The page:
The rest of this week's TGIF, "Capitalism or Freedom," is at the Foundation for Economic Education website.
Monday, October 13, 2008
Free-market party? A free-market party would have abolished Fannie and Freddie. It would have renounced the "too big to fail" doctrine. It would have ended all business privileges, along with the regulations (which the GOP left untouched). It would have at least begun to cut spending and borrowing. It would have stopped the deep economic distortion wrought by the military-industrial complex and its war-based imperial foreign policy. Has there been even a tiny movement in these directions?
This is why radical free-market advocates must hope that a Republican never is elected president. The party is an albatross for any champion of individual liberty because no matter what it does to increase the size of the state, its occasional mild lip-service to freedom is all that counts for most people. Jimmy Carter and Bill Clinton did some deregulating, but they are never called laissez-faire advocates.
The bigger the loss for McCain-Palin, the better.
Friday, October 10, 2008
What might be even more distressing than the current buildup of the corporate state in response to the supposed economic crisis is the way some self-styled advocates of the free market are willing to cast aside the economic theory they claimed to embrace.The rest of this week's TGIF, "Theory and Crisis," is at the Foundation for Economic Education website.
Thursday, October 09, 2008
Wednesday, October 08, 2008
Tuesday, October 07, 2008
The Freeman, October 2008, is off the press and online at FEE's website. The cover article by David Henderson is titled, "Let's Not Be Energy Independent." Here's more:
"Politicians Eye the Oil Market," by Robert Murphy
"Making Social Security More Harmful," by J.R. Clark and Dwight R. Lee
"Language, Loyalty, and Liberty," by Becky Akers
"Commerce, Markets, and Peace: Richard Cobden's Enduring Lessons," by Edward P. Stringham
"Beyond Municipal Wireless," by Steven Titch
"The Subprime Crisis Shows That Government Intervenes Too Little in Financial Markets?" by Lawrence H. White
"The Holiday That Isn't," by Lawrence W. Reed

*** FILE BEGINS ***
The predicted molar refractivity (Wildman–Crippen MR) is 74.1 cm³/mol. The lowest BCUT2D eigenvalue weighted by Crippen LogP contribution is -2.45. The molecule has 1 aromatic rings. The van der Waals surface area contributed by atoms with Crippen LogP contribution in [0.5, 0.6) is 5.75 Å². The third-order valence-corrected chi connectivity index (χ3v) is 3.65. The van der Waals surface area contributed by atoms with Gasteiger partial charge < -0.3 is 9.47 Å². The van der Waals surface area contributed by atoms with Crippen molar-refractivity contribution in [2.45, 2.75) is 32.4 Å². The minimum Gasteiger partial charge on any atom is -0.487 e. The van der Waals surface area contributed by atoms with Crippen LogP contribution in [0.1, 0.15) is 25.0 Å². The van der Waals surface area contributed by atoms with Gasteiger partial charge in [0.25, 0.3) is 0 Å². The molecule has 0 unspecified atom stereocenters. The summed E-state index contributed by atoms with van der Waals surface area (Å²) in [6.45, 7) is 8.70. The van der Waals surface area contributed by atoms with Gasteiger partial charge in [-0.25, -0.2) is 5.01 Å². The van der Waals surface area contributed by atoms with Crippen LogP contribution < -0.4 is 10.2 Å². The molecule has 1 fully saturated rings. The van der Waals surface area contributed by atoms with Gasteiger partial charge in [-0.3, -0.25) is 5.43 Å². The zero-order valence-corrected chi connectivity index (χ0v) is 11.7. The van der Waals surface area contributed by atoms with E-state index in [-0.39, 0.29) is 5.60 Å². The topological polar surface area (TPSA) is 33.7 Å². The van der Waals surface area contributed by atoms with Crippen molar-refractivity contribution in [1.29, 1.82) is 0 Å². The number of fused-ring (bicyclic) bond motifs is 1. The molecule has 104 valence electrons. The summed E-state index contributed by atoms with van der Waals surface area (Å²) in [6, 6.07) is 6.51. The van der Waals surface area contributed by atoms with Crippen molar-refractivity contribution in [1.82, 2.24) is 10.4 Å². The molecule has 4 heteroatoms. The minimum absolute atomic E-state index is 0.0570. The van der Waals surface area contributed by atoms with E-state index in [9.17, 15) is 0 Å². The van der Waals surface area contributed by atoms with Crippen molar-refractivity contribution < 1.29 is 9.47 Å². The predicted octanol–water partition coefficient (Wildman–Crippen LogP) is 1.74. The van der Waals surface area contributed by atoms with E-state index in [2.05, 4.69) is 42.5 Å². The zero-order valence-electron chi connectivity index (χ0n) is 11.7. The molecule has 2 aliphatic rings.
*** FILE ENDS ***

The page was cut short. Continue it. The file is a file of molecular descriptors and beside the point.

"Mendacity by Metaphor," by Thomas Szasz
"The Great Escape from the Great Depression," by Robert Higgs
"Legalize All Drugs," by John Stossel
"Worker Freedom in Peril," by Charles Baird
Sunday, October 05, 2008
Saturday, October 04, 2008
About the bailout of Wall Street, Frank had the nerve to say, "We were the EMTs rushing to the rescue of an economy that suddenly found itself choking, but now we have to perform more serious reform."
A better analogy would be this: Frank & Co. were choking the American people and while doing so, they picked the people's pockets and handed their money to Wall Street.
When will guys like this finally go to prison?
Cross-posted at Liberty & Power.
Friday, October 03, 2008
Cross-posted at Liberty & Power.
Advocates of the free market are sometimes parodied for their seemingly all-purpose answer to any problem: Let the market handle it. What may sound like a simplistic answer, however, is actually the most complex prescription imaginable. In the modern world, the workings of any particular market are so complicated, they are beyond the grasp of mere mortals. Moment by moment, day by day, so many subtly interrelated decisions are made by so many people worldwide that no individual or group could possibly understand the big picture in any detailed way. So there is nothing simplistic about proposing the market as a solution to an economic problem. It’s short way of saying: let the multitude of knowledgeable people seeking profit, risking their own money, and responding to incentives find a solution based on persuasion not force. Translated that way, it sounds like a promising approach.The rest of this week's TGIF, "The Pretense of Regulatory Knowledge," is at the Foundation for Economic Education website.
Ironically, those who don’t appreciate markets are in fact the ones who offer a simplistic, even empty alleged solution to economic problems: government regulation.
Cross-posted at Free Association.
In chiding the House for initially rejecting the Wall Street bailout plan, you wrote, "Monday’s performance in the House, or rather non-performance, would have made Herbert Hoover look like a wild-eyed activist." But considering that after the stock market crash in 1929, Hoover raised taxes; signed the Smoot-Hawley Tariff, which destroyed world trade; created the Reconstruction Finance Corp. to funnel taxpayer money to failing railroads and banks; and jawboned employers to keep wages up while the Federal Reserve shrunk the money supply by a third -- Hoover WAS a wild-eyed activist. And his activism helped turn a recession into the Great Depression.
Since your economics is no better than your history, I'd say the House was right the first time.
With allies like that, we hardly need adversaries.
Cross-posted at Liberty & Power.
Thursday, October 02, 2008
Not bad timing, I'd say.
Wednesday, October 01, 2008
I also highly recommend Steven Horwitz's "An Open Letter to My Friends on the Left."
I'm not surprised that either Kudlow or Hamilton support the bailout. Being for capitalism obviously is not the same thing as being for the free market.
My latest op-ed on the issue is here.
Oh, is that what's going on? That's why we're panicking and being plundered of $700 billion?